Average Indexed Monthly Earnings (AIME)

What Are Average Indexed Monthly Earnings (AIME)?

Average indexed monthly earnings (AIME) are used to calculate the primary insurance amount (PIA), which is used to determine an individual's Social Security benefits. AIME works by taking into consideration the 35 years that represent an individual's top earnings. Those top-earning years are then indexed to factor in wage growth and averaged to produce a monthly figure.

More simply stated, AIME attempts to approximate a lifetime of earnings using today's wage levels as a benchmark.

Key Takeaways

  • Average indexed monthly earnings (AIME) are used to calculate a person's Social Security benefits.
  • Up to 35 years of earnings are used to compute average indexed monthly earnings (AIME).
  • A person's wages up to the age of 60 are indexed or adjusted to account for changes in inflation and the cost of living.
  • Wages earned after age 60 are taken at face value without being indexed.
  • In calculating primary insurance amounts, AIME is split into three parts, which are then computed into a total monthly benefit.

Understanding Average Indexed Monthly Earnings (AIME)

In order to calculate the PIA, the average indexed monthly earnings (AIME) is split into three parts. Predetermined percentages are applied to each part, and they are all summed together to get the PIA. If someone receives Social Security benefits, the number they use to calculate that benefit is from the primary insurance amount (PIA).

For example, for 2021, if the individual's AIME is $6,500, the PIA calculation would take 90% of the first $996. It would then take 32% from earnings over $996 (but under $6,002) and then take 15% of all monthly earnings over $6,002. In this case, the PIA would be $2,573 (as the SSA rounds down to the lowest multiple of $0.10).

AIME Calculation

The Social Security Administration (SSA) uses the PIA calculation because of Title II of the Social Security Act, under the 1978 New Start Method. Each calendar year, each covered worker with wages up to the Social Security wage base (SSWB) is recorded. The calculation for Social Security benefits starts by looking at how long you worked and how much you made each year during your 35 highest-earning years.

1. Start With a List of Your Earnings Each Year

Earnings history is shown on a Social Security statement, which is available online. Only earnings below a specified annual limit are included. This annual limit of included wages is called the contribution and benefit base.

2. Adjust Each Year of Earnings for Wage Inflation

Social Security uses a two-step process called wage indexing to determine how to adjust earnings history for wage growth:

  • Each year, Social Security publishes the national average wages for the year, a list that's available on the National Average Wage Index page.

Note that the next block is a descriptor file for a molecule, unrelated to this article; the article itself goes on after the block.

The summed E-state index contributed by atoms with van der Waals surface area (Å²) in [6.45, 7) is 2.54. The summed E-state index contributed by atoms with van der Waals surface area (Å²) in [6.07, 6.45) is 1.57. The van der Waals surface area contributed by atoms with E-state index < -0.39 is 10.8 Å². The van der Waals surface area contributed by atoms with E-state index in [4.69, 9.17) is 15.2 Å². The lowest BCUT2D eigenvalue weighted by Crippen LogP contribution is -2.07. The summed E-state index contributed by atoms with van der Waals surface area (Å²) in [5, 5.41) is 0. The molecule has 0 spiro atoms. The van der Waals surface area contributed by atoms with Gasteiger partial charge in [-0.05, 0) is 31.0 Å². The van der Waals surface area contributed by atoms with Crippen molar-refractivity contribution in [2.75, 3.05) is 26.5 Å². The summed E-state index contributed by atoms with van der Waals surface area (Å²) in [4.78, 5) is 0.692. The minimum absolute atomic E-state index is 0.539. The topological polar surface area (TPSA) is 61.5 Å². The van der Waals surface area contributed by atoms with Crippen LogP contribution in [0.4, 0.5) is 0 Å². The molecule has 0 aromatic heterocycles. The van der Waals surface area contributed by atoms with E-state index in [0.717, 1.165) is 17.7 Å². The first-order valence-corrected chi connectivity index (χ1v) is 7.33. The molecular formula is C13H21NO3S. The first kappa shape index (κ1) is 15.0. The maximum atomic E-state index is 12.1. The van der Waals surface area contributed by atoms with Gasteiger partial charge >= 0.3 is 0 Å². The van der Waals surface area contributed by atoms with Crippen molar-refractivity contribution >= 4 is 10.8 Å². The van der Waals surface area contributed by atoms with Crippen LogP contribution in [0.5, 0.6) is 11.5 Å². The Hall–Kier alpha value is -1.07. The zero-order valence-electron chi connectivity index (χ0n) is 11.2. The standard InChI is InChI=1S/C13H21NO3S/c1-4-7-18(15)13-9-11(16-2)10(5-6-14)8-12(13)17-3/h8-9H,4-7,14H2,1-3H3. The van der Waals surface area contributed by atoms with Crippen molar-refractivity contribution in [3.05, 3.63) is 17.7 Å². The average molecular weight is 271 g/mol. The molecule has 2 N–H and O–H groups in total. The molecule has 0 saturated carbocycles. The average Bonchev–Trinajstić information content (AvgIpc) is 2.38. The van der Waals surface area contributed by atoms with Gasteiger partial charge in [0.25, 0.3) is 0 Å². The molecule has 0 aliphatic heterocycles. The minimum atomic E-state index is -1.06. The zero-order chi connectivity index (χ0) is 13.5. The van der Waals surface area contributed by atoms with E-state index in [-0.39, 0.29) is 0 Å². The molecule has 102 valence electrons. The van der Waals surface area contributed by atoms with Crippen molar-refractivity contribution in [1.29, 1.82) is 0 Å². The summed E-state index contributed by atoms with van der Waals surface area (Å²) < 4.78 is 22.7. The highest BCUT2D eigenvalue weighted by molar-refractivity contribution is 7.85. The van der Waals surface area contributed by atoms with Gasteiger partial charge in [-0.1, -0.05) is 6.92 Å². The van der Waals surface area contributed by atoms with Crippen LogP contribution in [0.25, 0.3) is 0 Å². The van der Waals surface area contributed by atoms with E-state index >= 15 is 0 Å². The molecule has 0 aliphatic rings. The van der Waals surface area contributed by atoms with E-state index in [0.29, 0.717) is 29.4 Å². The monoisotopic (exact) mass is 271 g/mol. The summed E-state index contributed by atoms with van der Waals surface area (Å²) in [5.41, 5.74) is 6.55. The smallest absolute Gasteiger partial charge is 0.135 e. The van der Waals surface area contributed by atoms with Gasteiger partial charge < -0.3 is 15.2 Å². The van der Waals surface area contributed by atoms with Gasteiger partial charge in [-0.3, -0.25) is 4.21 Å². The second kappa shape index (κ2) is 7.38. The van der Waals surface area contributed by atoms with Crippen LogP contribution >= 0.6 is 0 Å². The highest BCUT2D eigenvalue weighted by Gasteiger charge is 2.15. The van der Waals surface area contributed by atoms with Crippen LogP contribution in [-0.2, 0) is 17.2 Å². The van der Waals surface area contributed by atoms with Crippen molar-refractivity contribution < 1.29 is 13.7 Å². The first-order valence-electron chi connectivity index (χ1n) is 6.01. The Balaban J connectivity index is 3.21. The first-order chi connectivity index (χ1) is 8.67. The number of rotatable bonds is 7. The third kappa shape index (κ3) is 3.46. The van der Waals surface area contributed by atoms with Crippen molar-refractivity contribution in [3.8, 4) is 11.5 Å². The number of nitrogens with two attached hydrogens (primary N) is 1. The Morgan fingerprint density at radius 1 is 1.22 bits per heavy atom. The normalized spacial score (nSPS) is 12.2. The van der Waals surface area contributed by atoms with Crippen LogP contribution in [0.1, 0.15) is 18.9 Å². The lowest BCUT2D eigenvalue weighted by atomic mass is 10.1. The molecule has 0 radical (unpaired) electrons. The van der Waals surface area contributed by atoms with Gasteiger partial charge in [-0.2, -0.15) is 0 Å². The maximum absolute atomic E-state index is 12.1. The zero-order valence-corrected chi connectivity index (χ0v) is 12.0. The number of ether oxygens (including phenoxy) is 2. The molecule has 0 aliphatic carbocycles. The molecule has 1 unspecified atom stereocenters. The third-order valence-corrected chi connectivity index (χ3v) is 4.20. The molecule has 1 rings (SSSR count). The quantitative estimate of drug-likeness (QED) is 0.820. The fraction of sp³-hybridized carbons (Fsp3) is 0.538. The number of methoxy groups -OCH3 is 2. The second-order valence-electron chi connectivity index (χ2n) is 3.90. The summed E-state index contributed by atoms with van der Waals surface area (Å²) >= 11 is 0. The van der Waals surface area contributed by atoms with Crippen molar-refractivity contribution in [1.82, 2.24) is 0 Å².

• Wages are indexed to the average wages for the year the recipient turns 60. For each previous year, divide the average wages of the indexing year (the year the recipient turned 60) by the national average wage for the year being indexed. Then, the recipient's wages are multiplied by this number to produce their indexed wage.
  • If the prospective recipient continued to work after age 60, wages for those years are not indexed. They are taken at face value.

For someone under age 62, the calculation will only be an estimate. Until average wages for the year someone turns 60 is known, there is no way to do an exact calculation. However, it is possible to attribute an assumed inflation rate to estimate the average wages.

3. Use the Highest 35 Years of Indexed Earnings to Calculate the Monthly Average

The Social Security benefits calculation uses the highest 35 years of someone's earnings to calculate their average monthly earnings. If someone doesn't have 35 years of earnings, a zero will be used in the calculation, which will lower the average. Total the highest 35 years of indexed earnings and divide this total by 420 (the number of months in a 35-year work history). The result is a person's AIME.

Correction—Jan. 30, 2022: A previous version misstated how wages are indexed in AIME calculations.

Correction—Feb. 16, 2022: A previous version of this article misstated the process in which wages are indexed in calculating AIME.

Article Sources
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  1. Social Security Administration. "Social Security Benefit Amounts." Accessed Jan. 30, 2022.

  2. Social Security Administration. "Indexing Factors for Earnings." Accessed Jan. 30, 2022.

  3. Social Security Administration. "National Average Wage Index." Accessed Jan. 30, 2022.

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